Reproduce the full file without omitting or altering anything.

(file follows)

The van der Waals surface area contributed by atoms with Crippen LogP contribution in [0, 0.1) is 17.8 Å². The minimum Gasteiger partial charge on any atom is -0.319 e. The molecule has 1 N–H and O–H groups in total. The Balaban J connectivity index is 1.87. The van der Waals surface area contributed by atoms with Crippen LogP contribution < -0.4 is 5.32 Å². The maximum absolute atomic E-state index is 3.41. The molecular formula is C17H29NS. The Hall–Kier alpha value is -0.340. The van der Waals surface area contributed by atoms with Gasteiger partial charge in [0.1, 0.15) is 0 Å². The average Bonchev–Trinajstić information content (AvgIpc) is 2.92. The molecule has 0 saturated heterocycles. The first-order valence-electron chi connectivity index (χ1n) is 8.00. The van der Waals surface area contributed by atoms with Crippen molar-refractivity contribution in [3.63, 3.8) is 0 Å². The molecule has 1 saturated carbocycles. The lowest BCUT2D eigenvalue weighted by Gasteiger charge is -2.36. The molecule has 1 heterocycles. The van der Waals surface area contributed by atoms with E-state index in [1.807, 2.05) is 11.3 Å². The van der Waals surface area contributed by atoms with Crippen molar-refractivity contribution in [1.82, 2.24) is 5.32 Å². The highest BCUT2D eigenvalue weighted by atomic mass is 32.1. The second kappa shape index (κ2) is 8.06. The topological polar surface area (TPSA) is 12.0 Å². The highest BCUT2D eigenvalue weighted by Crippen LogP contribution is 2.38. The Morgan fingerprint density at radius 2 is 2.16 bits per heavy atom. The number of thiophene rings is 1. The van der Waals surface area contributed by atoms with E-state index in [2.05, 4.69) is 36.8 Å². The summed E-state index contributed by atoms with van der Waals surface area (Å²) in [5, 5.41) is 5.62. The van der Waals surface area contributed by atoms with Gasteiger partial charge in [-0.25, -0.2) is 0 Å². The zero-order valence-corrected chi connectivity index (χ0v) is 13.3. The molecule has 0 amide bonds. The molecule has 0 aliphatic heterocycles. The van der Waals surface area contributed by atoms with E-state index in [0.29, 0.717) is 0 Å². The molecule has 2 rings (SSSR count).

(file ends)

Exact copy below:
The van der Waals surface area contributed by atoms with Crippen LogP contribution in [0, 0.1) is 17.8 Å². The minimum Gasteiger partial charge on any atom is -0.319 e. The molecule has 1 N–H and O–H groups in total. The Balaban J connectivity index is 1.87. The van der Waals surface area contributed by atoms with Crippen LogP contribution < -0.4 is 5.32 Å². The maximum absolute atomic E-state index is 3.41. The molecular formula is C17H29NS. The Hall–Kier alpha value is -0.340. The van der Waals surface area contributed by atoms with Gasteiger partial charge in [0.1, 0.15) is 0 Å². The average Bonchev–Trinajstić information content (AvgIpc) is 2.92. The molecule has 0 saturated heterocycles. The first-order valence-electron chi connectivity index (χ1n) is 8.00. The van der Waals surface area contributed by atoms with Crippen molar-refractivity contribution in [3.63, 3.8) is 0 Å². The molecule has 1 saturated carbocycles. The lowest BCUT2D eigenvalue weighted by Gasteiger charge is -2.36. The molecule has 1 heterocycles. The van der Waals surface area contributed by atoms with E-state index in [1.807, 2.05) is 11.3 Å². The van der Waals surface area contributed by atoms with Crippen molar-refractivity contribution in [1.82, 2.24) is 5.32 Å². The highest BCUT2D eigenvalue weighted by atomic mass is 32.1. The second kappa shape index (κ2) is 8.06. The topological polar surface area (TPSA) is 12.0 Å². The highest BCUT2D eigenvalue weighted by Crippen LogP contribution is 2.38. The Morgan fingerprint density at radius 2 is 2.16 bits per heavy atom. The number of thiophene rings is 1. The van der Waals surface area contributed by atoms with E-state index in [2.05, 4.69) is 36.8 Å². The summed E-state index contributed by atoms with van der Waals surface area (Å²) in [5, 5.41) is 5.62. The van der Waals surface area contributed by atoms with Gasteiger partial charge in [-0.25, -0.2) is 0 Å². The zero-order valence-corrected chi connectivity index (χ0v) is 13.3. The molecule has 0 amide bonds. The molecule has 0 aliphatic heterocycles. The van der Waals surface area contributed by atoms with E-state index in [0.29, 0.717) is 0 Å². The molecule has 2 rings (SSSR count).